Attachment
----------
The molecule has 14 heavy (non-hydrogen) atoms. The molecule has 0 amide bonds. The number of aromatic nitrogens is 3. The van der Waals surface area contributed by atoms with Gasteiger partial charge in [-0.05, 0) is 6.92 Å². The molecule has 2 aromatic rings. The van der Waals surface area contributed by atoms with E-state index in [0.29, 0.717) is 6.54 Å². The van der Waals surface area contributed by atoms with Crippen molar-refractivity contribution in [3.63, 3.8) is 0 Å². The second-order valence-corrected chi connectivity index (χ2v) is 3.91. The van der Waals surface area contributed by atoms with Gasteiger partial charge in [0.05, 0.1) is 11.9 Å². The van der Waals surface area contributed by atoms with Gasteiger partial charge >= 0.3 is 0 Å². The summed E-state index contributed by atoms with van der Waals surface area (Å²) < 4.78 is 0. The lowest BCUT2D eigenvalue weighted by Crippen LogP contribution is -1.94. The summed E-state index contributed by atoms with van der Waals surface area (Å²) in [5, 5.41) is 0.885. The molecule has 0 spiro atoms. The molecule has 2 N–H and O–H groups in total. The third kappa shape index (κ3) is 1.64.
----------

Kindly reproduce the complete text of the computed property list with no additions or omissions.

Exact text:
The molecule has 14 heavy (non-hydrogen) atoms. The molecule has 0 amide bonds. The number of aromatic nitrogens is 3. The van der Waals surface area contributed by atoms with Gasteiger partial charge in [-0.05, 0) is 6.92 Å². The molecule has 2 aromatic rings. The van der Waals surface area contributed by atoms with E-state index in [0.29, 0.717) is 6.54 Å². The van der Waals surface area contributed by atoms with Crippen molar-refractivity contribution in [3.63, 3.8) is 0 Å². The second-order valence-corrected chi connectivity index (χ2v) is 3.91. The van der Waals surface area contributed by atoms with Gasteiger partial charge in [0.05, 0.1) is 11.9 Å². The van der Waals surface area contributed by atoms with Gasteiger partial charge >= 0.3 is 0 Å². The summed E-state index contributed by atoms with van der Waals surface area (Å²) < 4.78 is 0. The lowest BCUT2D eigenvalue weighted by Crippen LogP contribution is -1.94. The summed E-state index contributed by atoms with van der Waals surface area (Å²) in [5, 5.41) is 0.885. The molecule has 0 spiro atoms. The molecule has 2 N–H and O–H groups in total. The third kappa shape index (κ3) is 1.64.